Industry economists: Healthcare reform tax will kill medical device jobs
The day before President Barack Obama presented Congress with a new plan to tackle high unemployment, two noted economists forecasted a loss of 43,000 American jobs in the medical device industry. The culprit, they explained in a report released Sept. 7, will be the President’s healthcare reform law.

The 30-page report zeroes in on a provision in the gradually unfolding law that, as of 2013, will impose a 2.3 percent excise tax on medical devices. This tax, the authors wrote, will double the tax burden on device manufacturers and “raise the average effective corporate income tax rate to one of the highest effective tax rates faced by any industry in the world.” The effect, they predict, will be to force manufacturers to close some facilities and move others overseas, costing local economies in this country close to $3.5 billion.

The report was prepared by Diana Furchtgott-Roth, former chief economist with the U.S. Department of Labor and now a senior fellow with the Manhattan Institute, and Harold Furchtgott-Roth, who served as commissioner of the Federal Communications Commission and chief economist for the House commerce committee before founding an economic consulting firm. They were commissioned the work by the Advanced Medical Technology Association (AdvaMed), a trade group and lobbying organization.

Stated in the report:
  • In 2009, the medical device industry provided well-paying jobs to more than 409,000 employees, who earned more than $33 billion in labor compensation.
  • The tax will especially harm states with large employment in the medical device industry, including California, Florida, Illinois, Indiana, Massachusetts, Minnesota, New Jersey, New York, Ohio, Pennsylvania, Texas and Wisconsin.
  • [T]he new tax will be paid both by firms that have net income and those that do not. The tax will be especially harmful to companies that innovate and tend to suffer losses in the first years or when investing in research and development for a new product but would still be required to pay the tax.
  • Foreign manufacturers will improve their competitiveness relative to American firms, and U.S. leadership in this industry could be threatened.
  • The Joint Tax Committee estimates that the tax will raise $20 billion in revenues over the period 2013-2019, a cost to device companies and the American consumer.  The economic impact of the tax on wages and output will be significantly higher.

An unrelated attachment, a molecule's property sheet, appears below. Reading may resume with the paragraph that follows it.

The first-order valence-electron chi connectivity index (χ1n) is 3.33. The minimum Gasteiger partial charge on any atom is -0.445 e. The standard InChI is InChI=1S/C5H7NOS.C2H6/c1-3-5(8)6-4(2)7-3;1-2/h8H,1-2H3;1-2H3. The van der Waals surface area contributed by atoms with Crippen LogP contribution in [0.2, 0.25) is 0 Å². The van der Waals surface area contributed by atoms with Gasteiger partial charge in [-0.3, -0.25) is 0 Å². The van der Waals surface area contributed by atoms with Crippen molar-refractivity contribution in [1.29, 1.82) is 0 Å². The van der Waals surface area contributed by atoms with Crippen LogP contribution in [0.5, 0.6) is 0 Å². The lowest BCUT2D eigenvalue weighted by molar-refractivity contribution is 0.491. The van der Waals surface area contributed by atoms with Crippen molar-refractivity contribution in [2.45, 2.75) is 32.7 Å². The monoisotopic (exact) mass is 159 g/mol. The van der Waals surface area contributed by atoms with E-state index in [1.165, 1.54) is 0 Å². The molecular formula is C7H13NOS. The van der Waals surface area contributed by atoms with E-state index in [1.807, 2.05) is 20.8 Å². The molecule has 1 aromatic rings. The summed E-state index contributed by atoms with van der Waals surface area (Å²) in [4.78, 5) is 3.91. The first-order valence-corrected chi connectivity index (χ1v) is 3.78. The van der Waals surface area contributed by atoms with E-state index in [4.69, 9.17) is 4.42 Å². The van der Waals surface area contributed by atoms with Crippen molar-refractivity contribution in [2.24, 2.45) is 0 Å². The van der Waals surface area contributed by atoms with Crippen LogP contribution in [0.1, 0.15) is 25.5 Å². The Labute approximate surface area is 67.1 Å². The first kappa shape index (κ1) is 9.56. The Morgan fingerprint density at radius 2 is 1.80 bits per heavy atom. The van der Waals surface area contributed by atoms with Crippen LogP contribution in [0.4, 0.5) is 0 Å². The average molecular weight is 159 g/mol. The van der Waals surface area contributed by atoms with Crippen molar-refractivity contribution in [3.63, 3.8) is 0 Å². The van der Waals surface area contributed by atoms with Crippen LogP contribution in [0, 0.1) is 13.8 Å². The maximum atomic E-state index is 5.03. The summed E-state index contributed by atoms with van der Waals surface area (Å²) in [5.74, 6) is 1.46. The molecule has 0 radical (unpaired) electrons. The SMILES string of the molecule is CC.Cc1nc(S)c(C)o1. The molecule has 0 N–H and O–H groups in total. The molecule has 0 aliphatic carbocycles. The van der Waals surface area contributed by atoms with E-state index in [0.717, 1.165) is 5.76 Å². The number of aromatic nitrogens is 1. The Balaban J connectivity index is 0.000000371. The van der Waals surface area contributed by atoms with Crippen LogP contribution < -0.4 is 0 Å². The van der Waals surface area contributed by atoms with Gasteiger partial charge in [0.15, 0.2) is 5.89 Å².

The report also specifies that California stands to lose 8,500 jobs and $700 million in commerce, while North Carolina is looking at losses of 900 jobs and a hit of about $70 million.

Commenting on the relatively subdued response from the medical-device industry in the face of the substantial economic threat—apart from AdvaMed’s high-profile objection—an unnamed industry advocate told The Daily Caller, an online news outlet based in Washington, D.C., that the industry’s leading executives “tend to lean Democratic, and are reluctant to publicly oppose Democrats in the federal government. That’s partly because many of the leading companies are located in Democratic-dominated areas, such as the Boston and San Francisco metro regions.”

Supporters of the tax have countered that makers of medical devices ought to pony up for healthcare reform because demand for their products will rise as more Americans get health insurance. As reported in The Wall Street Journal and elsewhere, Senate Finance Chair Max Baucus (D-Mont.), has been leading the charge from the pro-tax side.

Three bills to repeal the tax have been introduced in the House, according to The Hill.

The Library of Congress’ online legislative database, THOMAS, shows that one such bill, the Protect Medical Innovation Act of 2011 sponsored by Rep. Erik Paulsen (R-Minn.), has bipartisan support from 190 co-sponsors.

To download the AdvaMed report, titled “Employment Effects of the New Excise Tax on the Medical Device Industry,” click here.